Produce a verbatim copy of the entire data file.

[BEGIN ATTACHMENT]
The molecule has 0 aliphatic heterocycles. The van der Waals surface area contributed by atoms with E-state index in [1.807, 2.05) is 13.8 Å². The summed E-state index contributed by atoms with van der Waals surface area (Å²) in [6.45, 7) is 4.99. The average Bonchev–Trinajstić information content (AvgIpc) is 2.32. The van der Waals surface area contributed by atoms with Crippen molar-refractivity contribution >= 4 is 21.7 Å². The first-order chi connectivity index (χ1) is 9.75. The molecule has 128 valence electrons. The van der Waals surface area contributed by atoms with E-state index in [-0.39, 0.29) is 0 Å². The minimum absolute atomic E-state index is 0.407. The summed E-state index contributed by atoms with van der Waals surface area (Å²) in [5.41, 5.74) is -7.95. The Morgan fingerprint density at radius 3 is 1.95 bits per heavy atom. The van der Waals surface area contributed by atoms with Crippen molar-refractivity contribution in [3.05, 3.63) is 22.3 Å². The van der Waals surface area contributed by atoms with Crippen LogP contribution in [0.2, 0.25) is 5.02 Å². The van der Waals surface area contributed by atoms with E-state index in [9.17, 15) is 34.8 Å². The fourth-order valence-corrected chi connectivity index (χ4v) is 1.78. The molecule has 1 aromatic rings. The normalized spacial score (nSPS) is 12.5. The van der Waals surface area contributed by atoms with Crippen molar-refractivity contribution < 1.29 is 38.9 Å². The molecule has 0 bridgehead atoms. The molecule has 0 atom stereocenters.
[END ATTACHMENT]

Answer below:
The molecule has 0 aliphatic heterocycles. The van der Waals surface area contributed by atoms with E-state index in [1.807, 2.05) is 13.8 Å². The summed E-state index contributed by atoms with van der Waals surface area (Å²) in [6.45, 7) is 4.99. The average Bonchev–Trinajstić information content (AvgIpc) is 2.32. The van der Waals surface area contributed by atoms with Crippen molar-refractivity contribution >= 4 is 21.7 Å². The first-order chi connectivity index (χ1) is 9.75. The molecule has 128 valence electrons. The van der Waals surface area contributed by atoms with E-state index in [-0.39, 0.29) is 0 Å². The minimum absolute atomic E-state index is 0.407. The summed E-state index contributed by atoms with van der Waals surface area (Å²) in [5.41, 5.74) is -7.95. The Morgan fingerprint density at radius 3 is 1.95 bits per heavy atom. The van der Waals surface area contributed by atoms with Crippen molar-refractivity contribution in [3.05, 3.63) is 22.3 Å². The van der Waals surface area contributed by atoms with Crippen LogP contribution in [0.2, 0.25) is 5.02 Å². The van der Waals surface area contributed by atoms with E-state index in [9.17, 15) is 34.8 Å². The fourth-order valence-corrected chi connectivity index (χ4v) is 1.78. The molecule has 1 aromatic rings. The normalized spacial score (nSPS) is 12.5. The van der Waals surface area contributed by atoms with Crippen molar-refractivity contribution < 1.29 is 38.9 Å². The molecule has 0 bridgehead atoms. The molecule has 0 atom stereocenters.